Alexander Morten

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Alexander Morten
Personal information
Date of birth (1831-11-15)15 November 1831
Place of birth London, England
Date of death 24 February 1900(1900-02-24) (aged 68)
Place of death Earls Court, England
Playing position Goalkeeper
Senior career*
Years Team Apps (Gls)
1863–1866 No Names Club 0 (0)
1865–1874 Wanderers 0 (0)
1866–1874 Crystal Palace 0 (0)
National team
1873 England 1 (0)
* Senior club appearances and goals counted for the domestic league only.
† Appearances (Goals).
This article is about Alexander Morten, the footballer. For the actor Alexander Morton, see here.

Alexander Morten (some sources say "Alec Morten") (15 November 1831 – 24 February 1900) was an English footballer who captained the England team in its second official international, played against Scotland on 8 March 1873.

Date of birth and personal life[edit]

Morten was born in Paddington, Middlesex on 15 November 1831.[citation needed] He married Flora Hedger (1833–1900) at St Peter's Church, Petersham, on 17 March 1855. They had six children, although two died in infancy. Morten was a stockbroker on the London Stock Exchange.[1][2]

England football career[edit]

Morten was the first goalkeeper to captain the English international side and holds the twin distinctions of having been born at an earlier date than any other international footballer, and of being older than any other England player on his international debut.[3] He was aged 41 years 113 days when he made his solitary England appearance on 8 March 1873.[2] The oldest player to represent England was Stanley Matthews, who was aged 42 years 103 days when he played his final match on 15 May 1957.

England won Morten's solitary international by a score of 4–2, but the goalkeeper was coming to the end of his career and never played for his country again. Despite having been born in London, and having no apparent Scottish connections, Morten had earlier represented Scotland in the March 1870 international against England. According to the match report in "The Sporting Gazette" of Saturday 12 March 1870, Morten "proved a most efficient goal-keeper".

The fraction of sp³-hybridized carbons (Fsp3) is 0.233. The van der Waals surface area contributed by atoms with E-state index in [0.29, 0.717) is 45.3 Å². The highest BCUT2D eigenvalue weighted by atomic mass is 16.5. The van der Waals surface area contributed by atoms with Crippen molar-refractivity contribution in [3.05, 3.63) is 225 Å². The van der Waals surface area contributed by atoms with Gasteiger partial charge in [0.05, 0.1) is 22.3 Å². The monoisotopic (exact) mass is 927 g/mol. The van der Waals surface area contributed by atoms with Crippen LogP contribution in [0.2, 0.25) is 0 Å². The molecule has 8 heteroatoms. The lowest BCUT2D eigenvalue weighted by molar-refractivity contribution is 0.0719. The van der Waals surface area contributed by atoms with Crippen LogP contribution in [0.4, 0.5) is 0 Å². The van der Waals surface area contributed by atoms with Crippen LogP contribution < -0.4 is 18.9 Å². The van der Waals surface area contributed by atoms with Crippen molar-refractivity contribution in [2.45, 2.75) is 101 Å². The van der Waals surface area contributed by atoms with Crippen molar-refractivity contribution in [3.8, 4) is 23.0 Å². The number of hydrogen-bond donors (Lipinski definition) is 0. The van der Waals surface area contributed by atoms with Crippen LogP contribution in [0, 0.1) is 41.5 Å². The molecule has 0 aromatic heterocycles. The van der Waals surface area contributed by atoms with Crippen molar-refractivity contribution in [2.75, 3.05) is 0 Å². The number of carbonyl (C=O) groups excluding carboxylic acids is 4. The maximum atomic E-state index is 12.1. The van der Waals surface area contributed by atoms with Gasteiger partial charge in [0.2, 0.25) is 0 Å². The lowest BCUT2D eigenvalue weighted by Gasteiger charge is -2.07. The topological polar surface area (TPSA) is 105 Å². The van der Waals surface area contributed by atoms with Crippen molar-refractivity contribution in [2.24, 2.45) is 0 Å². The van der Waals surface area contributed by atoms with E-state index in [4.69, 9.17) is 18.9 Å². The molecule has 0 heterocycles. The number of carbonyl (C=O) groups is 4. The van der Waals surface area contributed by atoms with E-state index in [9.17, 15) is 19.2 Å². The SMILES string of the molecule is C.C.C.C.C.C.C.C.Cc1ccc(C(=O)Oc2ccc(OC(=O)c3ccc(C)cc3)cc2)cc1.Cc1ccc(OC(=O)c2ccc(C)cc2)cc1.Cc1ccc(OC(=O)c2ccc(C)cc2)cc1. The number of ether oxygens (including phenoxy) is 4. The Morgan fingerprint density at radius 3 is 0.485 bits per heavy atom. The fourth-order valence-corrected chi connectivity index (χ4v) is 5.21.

The Football Association secretary, Charles Alcock, wanted to field Morten as goalkeeper in the international match against Scotland in 1872, but injury prevented this,[3] with the result that England played the first international with Robert Barker in goal for the first half, being replaced by William Maynard at some point in the second half.

He was rated as perhaps the best goalkeeper in the world during the early 1870s;[2] according to the Football Annual for 1873: "Toujours prêt is his motto when between the posts, in which position he is without a rival, never losing his head, even under the most trying circumstances."[1]

Club football career[edit]

Morten played for the No Names Club of Kilburn from 1863 to 1866, before switching to Crystal Palace – a leading amateur side, and one that was in existence as early as 1861, though it has no connection to the current Football League club of the same name. His association with Crystal Palace continued for nine years.[3]

Between 1865 and 1874, Morten also turned out for Wanderers F.C., who, despite being amateurs, were the most celebrated team of the day. He made his first appearance for Wanderers on 16 December 1865 in a 3–1 victory at Reigate and went on to make 24 appearances, with his final appearance being in a 2–0 defeat by Royal Engineers. His most prolific period was between 1869 and 1872, when he made 17 of his 24 appearances, although he was not part of the Wanderers side that won the FA Cup in 1872, losing his place to Reginald de Courtenay Welch, who generally played as full-back.[1]

Retiring as a player towards the end of 1874, Morten was replaced in the Wanderers goal by W.D.O. Greig.

Morten also represented Middlesex and served on the Football Association council in 1874–75, and occasionally appeared as an "umpire", the forerunner to today's referees.[3]


Alexander Morton died at 21 Hogarth Road, Earl's Court, London on 24 February 1900, aged 68, and was buried in Kensal Green Cemetery.[2]


  1. ^ a b c Cavallini, Rob (2005). The Wanderers F.C. – "Five times F.A. Cup winners". Dog N Duck Publications. p. 86. ISBN 0-9550496-0-1. 
  2. ^ a b c d "Alexander Morten Profile". Archived from the original on 8 March 2009. Retrieved 26 February 2009. 
  3. ^ a b c d Betts, Graham (2006). England: Player by player. Green Umbrella Publishing. p. 175. ISBN 1-905009-63-1. 

External links[edit]

Preceded by
Cuthbert Ottaway
England football captain
Succeeded by
Cuthbert Ottaway